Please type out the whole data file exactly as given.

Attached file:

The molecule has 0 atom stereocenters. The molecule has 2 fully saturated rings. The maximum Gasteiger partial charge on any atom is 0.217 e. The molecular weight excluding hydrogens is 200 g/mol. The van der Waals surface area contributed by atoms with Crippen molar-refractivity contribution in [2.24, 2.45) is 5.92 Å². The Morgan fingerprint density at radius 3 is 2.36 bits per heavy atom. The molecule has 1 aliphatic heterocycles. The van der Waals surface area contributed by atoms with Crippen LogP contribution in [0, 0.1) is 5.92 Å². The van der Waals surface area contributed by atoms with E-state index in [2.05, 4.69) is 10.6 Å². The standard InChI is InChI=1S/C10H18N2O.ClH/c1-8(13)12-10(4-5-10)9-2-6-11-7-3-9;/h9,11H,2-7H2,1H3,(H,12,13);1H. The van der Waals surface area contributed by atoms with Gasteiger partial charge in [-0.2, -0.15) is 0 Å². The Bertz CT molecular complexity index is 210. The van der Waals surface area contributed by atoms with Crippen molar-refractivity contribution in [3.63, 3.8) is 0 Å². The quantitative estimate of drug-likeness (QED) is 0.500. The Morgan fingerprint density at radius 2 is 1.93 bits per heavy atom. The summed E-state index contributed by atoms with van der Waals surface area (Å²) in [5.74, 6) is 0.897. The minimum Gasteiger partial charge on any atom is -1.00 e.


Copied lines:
The molecule has 0 atom stereocenters. The molecule has 2 fully saturated rings. The maximum Gasteiger partial charge on any atom is 0.217 e. The molecular weight excluding hydrogens is 200 g/mol. The van der Waals surface area contributed by atoms with Crippen molar-refractivity contribution in [2.24, 2.45) is 5.92 Å². The Morgan fingerprint density at radius 3 is 2.36 bits per heavy atom. The molecule has 1 aliphatic heterocycles. The van der Waals surface area contributed by atoms with Crippen LogP contribution in [0, 0.1) is 5.92 Å². The van der Waals surface area contributed by atoms with E-state index in [2.05, 4.69) is 10.6 Å². The standard InChI is InChI=1S/C10H18N2O.ClH/c1-8(13)12-10(4-5-10)9-2-6-11-7-3-9;/h9,11H,2-7H2,1H3,(H,12,13);1H. The van der Waals surface area contributed by atoms with Gasteiger partial charge in [-0.2, -0.15) is 0 Å². The Bertz CT molecular complexity index is 210. The van der Waals surface area contributed by atoms with Crippen molar-refractivity contribution in [3.63, 3.8) is 0 Å². The quantitative estimate of drug-likeness (QED) is 0.500. The Morgan fingerprint density at radius 2 is 1.93 bits per heavy atom. The summed E-state index contributed by atoms with van der Waals surface area (Å²) in [5.74, 6) is 0.897. The minimum Gasteiger partial charge on any atom is -1.00 e.